Prostate Cancer Surgery - Clinical Outcomes
Advancing robotic surgery through evidence-based research
In June of 2002 Dr. Ahlering performed the first minimally invasive robotic-assisted prostatectomy in Southern California for prostate cancer and has performed more than 1000 robotic-assisted laparoscopic prostatectomy procedures for prostate cancer patients. The University of California, Irvine experience is one of the oldest and most prestigious programs in the world in the field of prostate cancer surgery.
UC Irvine, located in Orange County California, is the 2nd most published academic institution in literature relating to robot-assisted radical prostatectomy. Since the robotic program inception, Dr. Ahlering and his team have written more than 100 scientific publications, abstracts and book chapters specifically on prostate cancer and new advancements in techniques for robotic prostatectomy. (see below).
Perseverance of the surgeon to improve existing technical methods and to develop new techniques are important standards that UC Irvine employs. We view validated methods of measuring patient follow-up in the assessment and reporting of surgical outcomes, as essential tools to measure the true progress of robotic technology. Patients will be asked to fill out questionnaires before and after the operation to track outcomes. In addition, we currently are running numerous cutting edge basic science and translational research projects which we may offer patients the opportunity to become involved in if they choose.
Three landmark endpoints of radical prostatectomy have emerged known as the trifecta: cancer control, potency and continence. More than ever before robotic prostatectomy offers patients the chance to achieve the trifecta. Trifecta Video: Acheiving the Trifecta
Historically, the overall rate of margin positivity of robotic prostatectomy is 19%. More importantly, in men whose cancer is confined within the prostate, the apical region was correctly visualized and dissected, resulting in very low 6% positive margins. Prior to the da Vinci robot, it was very difficult to make such a clean and refined excision of the apical region of the prostate.
At UC Irvine we discovered that the fat that lies on top of the prostate contains lymph nodes which can result in improved pathologic staging. We routinely perform an anatomic excision of this fat and send it for separate pathologic analysis.
A major focus of Dr. Ahlering's research has been dedicated to preservation of erectile function without compromising cancer control. Historically, most surgeons were using thermal energy (electrocautery) to stop bleeding during nerve dissection. It has become increasingly clear through our research that thermal energy is damaging to erectile nerves.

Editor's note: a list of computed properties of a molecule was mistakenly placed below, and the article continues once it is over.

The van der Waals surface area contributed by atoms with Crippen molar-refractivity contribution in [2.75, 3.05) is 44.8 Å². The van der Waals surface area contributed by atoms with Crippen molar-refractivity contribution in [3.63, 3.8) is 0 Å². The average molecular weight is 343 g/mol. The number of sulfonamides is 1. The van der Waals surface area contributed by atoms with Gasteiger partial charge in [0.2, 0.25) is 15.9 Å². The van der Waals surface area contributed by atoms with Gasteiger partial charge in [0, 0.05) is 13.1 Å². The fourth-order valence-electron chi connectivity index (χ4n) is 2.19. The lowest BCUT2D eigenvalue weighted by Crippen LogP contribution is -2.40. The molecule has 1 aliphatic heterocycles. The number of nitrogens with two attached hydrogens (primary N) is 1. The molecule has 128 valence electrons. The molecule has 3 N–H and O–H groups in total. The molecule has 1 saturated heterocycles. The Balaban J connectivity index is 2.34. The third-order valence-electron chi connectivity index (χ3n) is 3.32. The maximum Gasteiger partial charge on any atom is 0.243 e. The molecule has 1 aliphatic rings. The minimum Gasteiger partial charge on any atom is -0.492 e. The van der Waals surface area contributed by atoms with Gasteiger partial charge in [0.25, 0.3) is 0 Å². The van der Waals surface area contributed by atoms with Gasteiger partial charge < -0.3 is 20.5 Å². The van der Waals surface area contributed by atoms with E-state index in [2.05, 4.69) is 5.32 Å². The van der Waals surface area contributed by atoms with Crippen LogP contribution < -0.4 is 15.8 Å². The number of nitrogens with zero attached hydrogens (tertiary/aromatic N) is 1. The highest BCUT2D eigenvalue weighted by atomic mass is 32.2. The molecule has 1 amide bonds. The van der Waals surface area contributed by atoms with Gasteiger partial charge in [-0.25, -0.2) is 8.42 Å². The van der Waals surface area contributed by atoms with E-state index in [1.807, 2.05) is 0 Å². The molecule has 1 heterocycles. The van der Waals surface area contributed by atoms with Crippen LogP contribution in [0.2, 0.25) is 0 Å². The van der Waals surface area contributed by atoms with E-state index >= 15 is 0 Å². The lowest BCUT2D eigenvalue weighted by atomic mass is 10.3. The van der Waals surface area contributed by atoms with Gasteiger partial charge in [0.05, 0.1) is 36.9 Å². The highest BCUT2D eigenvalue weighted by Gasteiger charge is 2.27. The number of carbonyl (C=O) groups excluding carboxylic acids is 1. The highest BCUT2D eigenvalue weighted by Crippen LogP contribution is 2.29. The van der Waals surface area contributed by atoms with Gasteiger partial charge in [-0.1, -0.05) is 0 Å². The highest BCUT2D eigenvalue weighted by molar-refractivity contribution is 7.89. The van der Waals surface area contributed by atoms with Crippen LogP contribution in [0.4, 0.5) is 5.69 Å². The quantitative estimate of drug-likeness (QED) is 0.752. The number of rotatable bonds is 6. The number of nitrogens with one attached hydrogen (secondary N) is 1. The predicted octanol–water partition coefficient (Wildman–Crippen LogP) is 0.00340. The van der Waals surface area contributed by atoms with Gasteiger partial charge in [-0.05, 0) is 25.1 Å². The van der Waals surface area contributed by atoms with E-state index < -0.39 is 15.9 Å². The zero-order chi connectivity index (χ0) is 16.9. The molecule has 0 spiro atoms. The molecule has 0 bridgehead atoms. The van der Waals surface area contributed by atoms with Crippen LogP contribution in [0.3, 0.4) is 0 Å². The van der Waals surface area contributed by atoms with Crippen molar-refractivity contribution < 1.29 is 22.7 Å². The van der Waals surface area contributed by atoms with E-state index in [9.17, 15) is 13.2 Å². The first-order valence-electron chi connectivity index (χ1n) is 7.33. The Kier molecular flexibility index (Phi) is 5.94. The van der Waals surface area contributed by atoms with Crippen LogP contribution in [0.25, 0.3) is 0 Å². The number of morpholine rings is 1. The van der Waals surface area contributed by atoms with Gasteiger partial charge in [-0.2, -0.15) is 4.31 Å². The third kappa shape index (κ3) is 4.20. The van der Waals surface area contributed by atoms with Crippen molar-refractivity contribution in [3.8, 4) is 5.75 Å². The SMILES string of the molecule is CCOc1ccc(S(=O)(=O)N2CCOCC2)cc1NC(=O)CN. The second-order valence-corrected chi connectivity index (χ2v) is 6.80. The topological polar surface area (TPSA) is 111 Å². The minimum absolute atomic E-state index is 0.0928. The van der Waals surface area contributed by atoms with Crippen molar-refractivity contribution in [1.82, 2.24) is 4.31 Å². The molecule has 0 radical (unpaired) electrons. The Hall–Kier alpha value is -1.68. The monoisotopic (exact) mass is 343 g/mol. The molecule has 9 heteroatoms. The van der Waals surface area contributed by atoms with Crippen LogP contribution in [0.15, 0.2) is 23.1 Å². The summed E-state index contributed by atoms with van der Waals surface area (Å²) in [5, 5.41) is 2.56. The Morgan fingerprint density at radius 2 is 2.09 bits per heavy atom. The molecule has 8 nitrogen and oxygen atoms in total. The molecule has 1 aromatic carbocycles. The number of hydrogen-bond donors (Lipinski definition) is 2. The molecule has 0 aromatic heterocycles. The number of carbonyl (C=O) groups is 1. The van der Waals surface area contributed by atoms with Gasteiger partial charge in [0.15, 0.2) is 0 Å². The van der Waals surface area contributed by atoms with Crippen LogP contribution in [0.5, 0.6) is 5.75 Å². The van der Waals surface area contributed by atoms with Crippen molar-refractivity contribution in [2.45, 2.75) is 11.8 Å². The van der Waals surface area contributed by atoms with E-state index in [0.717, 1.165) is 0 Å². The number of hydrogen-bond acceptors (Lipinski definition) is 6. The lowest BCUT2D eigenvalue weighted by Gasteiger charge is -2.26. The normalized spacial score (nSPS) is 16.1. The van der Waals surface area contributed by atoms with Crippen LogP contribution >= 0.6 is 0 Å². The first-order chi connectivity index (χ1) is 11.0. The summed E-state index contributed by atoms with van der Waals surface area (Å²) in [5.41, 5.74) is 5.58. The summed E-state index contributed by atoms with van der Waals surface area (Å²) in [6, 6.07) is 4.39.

In November 2004, UC Irvine published and presented our new robotic technique for preserving the nerves for potency without the use of electrocautery at the 2004 World Congress of Endourology. This work was made especially significant when a paper published by the John Hopkins group showed a pronounced delay in the return in potency in dogs, with the use of electrocautery near the potency nerves.
We recently published the early results of our new technique to avoid damage to the potency nerves in the 2006 July/August issue of Journal of Endourology. In addition to thermal injury, it has becoming increasing clear that potency is also related to the degree of erectile nerve trauma caused by surgical manipulation of the nerves (stretching, cutting) and associated inflammation. Currently we find ~32% of pre-potent men <66 yrs with unilateral or bilateral nerve preservation return to erections firm enough for intercourse within 3 months and ~60% after 9 months, and 90% at 24 months.
Dr. Ahlering has developed new techniques to improve continence as well as adopted and modified a technique recently developed in Europe. A running single knot suture for the urethral anastomosis was co-developed by Dr. Van Velthoven and Dr. Ahlering in 2003. This has now become the standard method for creating the urethral anastomosis.
A new surgical technique which appears to play a role in achieving continence is stabilization of the posterior urethral plate (The Rocco reconstruction). In this technique, the bladder is secured very close to the urethra prior to creating the anastomosis to relieve tension. Taken together, these modifications to the standard robotic prostatectomy have resulted in a more rapid time to pad free status and a reduction in blood in the urine. The rate of return for pad-free urinary control in men is ~50% at 3 months and ~75% at one year after surgery.